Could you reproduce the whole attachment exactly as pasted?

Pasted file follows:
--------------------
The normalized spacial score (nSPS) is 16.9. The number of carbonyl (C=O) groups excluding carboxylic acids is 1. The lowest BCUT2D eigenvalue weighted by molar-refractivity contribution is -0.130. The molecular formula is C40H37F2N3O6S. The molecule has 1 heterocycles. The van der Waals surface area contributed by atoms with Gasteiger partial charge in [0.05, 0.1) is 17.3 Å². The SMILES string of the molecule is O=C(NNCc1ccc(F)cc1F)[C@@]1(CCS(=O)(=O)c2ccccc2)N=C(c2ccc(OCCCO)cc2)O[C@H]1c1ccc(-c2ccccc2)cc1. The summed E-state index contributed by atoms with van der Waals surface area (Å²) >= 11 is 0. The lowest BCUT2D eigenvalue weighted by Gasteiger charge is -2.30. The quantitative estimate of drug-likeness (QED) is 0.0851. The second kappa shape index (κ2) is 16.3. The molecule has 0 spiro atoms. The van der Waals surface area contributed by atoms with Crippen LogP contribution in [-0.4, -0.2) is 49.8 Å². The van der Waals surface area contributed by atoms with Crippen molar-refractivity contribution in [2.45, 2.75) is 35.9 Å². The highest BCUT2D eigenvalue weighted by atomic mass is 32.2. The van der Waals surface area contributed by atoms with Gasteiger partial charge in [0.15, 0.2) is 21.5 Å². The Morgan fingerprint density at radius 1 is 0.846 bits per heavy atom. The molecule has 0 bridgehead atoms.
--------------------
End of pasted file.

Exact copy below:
The normalized spacial score (nSPS) is 16.9. The number of carbonyl (C=O) groups excluding carboxylic acids is 1. The lowest BCUT2D eigenvalue weighted by molar-refractivity contribution is -0.130. The molecular formula is C40H37F2N3O6S. The molecule has 1 heterocycles. The van der Waals surface area contributed by atoms with Gasteiger partial charge in [0.05, 0.1) is 17.3 Å². The SMILES string of the molecule is O=C(NNCc1ccc(F)cc1F)[C@@]1(CCS(=O)(=O)c2ccccc2)N=C(c2ccc(OCCCO)cc2)O[C@H]1c1ccc(-c2ccccc2)cc1. The summed E-state index contributed by atoms with van der Waals surface area (Å²) >= 11 is 0. The lowest BCUT2D eigenvalue weighted by Gasteiger charge is -2.30. The quantitative estimate of drug-likeness (QED) is 0.0851. The second kappa shape index (κ2) is 16.3. The molecule has 0 spiro atoms. The van der Waals surface area contributed by atoms with Crippen LogP contribution in [-0.4, -0.2) is 49.8 Å². The van der Waals surface area contributed by atoms with Crippen molar-refractivity contribution in [2.45, 2.75) is 35.9 Å². The highest BCUT2D eigenvalue weighted by atomic mass is 32.2. The van der Waals surface area contributed by atoms with Gasteiger partial charge in [0.15, 0.2) is 21.5 Å². The Morgan fingerprint density at radius 1 is 0.846 bits per heavy atom. The molecule has 0 bridgehead atoms.